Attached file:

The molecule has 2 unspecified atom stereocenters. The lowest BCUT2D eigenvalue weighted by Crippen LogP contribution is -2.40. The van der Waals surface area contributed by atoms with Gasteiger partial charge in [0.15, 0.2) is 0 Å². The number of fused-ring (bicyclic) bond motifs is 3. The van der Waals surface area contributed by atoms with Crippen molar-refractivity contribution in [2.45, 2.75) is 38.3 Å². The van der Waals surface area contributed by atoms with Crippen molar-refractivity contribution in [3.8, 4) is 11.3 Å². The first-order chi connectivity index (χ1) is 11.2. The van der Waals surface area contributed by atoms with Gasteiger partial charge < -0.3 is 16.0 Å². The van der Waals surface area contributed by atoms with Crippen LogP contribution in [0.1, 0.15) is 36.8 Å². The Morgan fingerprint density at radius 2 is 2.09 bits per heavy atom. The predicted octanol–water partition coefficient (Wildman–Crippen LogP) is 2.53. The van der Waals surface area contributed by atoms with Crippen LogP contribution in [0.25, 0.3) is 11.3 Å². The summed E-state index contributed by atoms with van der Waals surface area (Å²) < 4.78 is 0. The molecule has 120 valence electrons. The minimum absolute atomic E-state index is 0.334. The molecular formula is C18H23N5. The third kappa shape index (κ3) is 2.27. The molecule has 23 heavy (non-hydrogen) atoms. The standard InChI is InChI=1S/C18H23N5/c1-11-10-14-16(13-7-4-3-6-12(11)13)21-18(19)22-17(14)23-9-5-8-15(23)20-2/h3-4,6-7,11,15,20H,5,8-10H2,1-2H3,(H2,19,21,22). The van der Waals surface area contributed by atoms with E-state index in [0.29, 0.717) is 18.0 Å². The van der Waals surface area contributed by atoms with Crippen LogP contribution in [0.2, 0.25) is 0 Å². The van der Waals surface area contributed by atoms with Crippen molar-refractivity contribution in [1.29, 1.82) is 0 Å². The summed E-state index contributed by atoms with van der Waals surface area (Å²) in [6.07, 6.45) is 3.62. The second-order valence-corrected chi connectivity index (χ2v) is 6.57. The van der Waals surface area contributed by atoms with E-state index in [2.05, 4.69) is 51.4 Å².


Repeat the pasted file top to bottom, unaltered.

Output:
The molecule has 2 unspecified atom stereocenters. The lowest BCUT2D eigenvalue weighted by Crippen LogP contribution is -2.40. The van der Waals surface area contributed by atoms with Gasteiger partial charge in [0.15, 0.2) is 0 Å². The number of fused-ring (bicyclic) bond motifs is 3. The van der Waals surface area contributed by atoms with Crippen molar-refractivity contribution in [2.45, 2.75) is 38.3 Å². The van der Waals surface area contributed by atoms with Crippen molar-refractivity contribution in [3.8, 4) is 11.3 Å². The first-order chi connectivity index (χ1) is 11.2. The van der Waals surface area contributed by atoms with Gasteiger partial charge < -0.3 is 16.0 Å². The van der Waals surface area contributed by atoms with Crippen LogP contribution in [0.1, 0.15) is 36.8 Å². The Morgan fingerprint density at radius 2 is 2.09 bits per heavy atom. The predicted octanol–water partition coefficient (Wildman–Crippen LogP) is 2.53. The van der Waals surface area contributed by atoms with Crippen LogP contribution in [0.25, 0.3) is 11.3 Å². The summed E-state index contributed by atoms with van der Waals surface area (Å²) < 4.78 is 0. The molecule has 120 valence electrons. The minimum absolute atomic E-state index is 0.334. The molecular formula is C18H23N5. The third kappa shape index (κ3) is 2.27. The molecule has 23 heavy (non-hydrogen) atoms. The standard InChI is InChI=1S/C18H23N5/c1-11-10-14-16(13-7-4-3-6-12(11)13)21-18(19)22-17(14)23-9-5-8-15(23)20-2/h3-4,6-7,11,15,20H,5,8-10H2,1-2H3,(H2,19,21,22). The van der Waals surface area contributed by atoms with E-state index in [0.29, 0.717) is 18.0 Å². The van der Waals surface area contributed by atoms with Crippen LogP contribution in [0.2, 0.25) is 0 Å². The van der Waals surface area contributed by atoms with Crippen molar-refractivity contribution in [1.29, 1.82) is 0 Å². The summed E-state index contributed by atoms with van der Waals surface area (Å²) in [6.07, 6.45) is 3.62. The second-order valence-corrected chi connectivity index (χ2v) is 6.57. The van der Waals surface area contributed by atoms with E-state index in [2.05, 4.69) is 51.4 Å².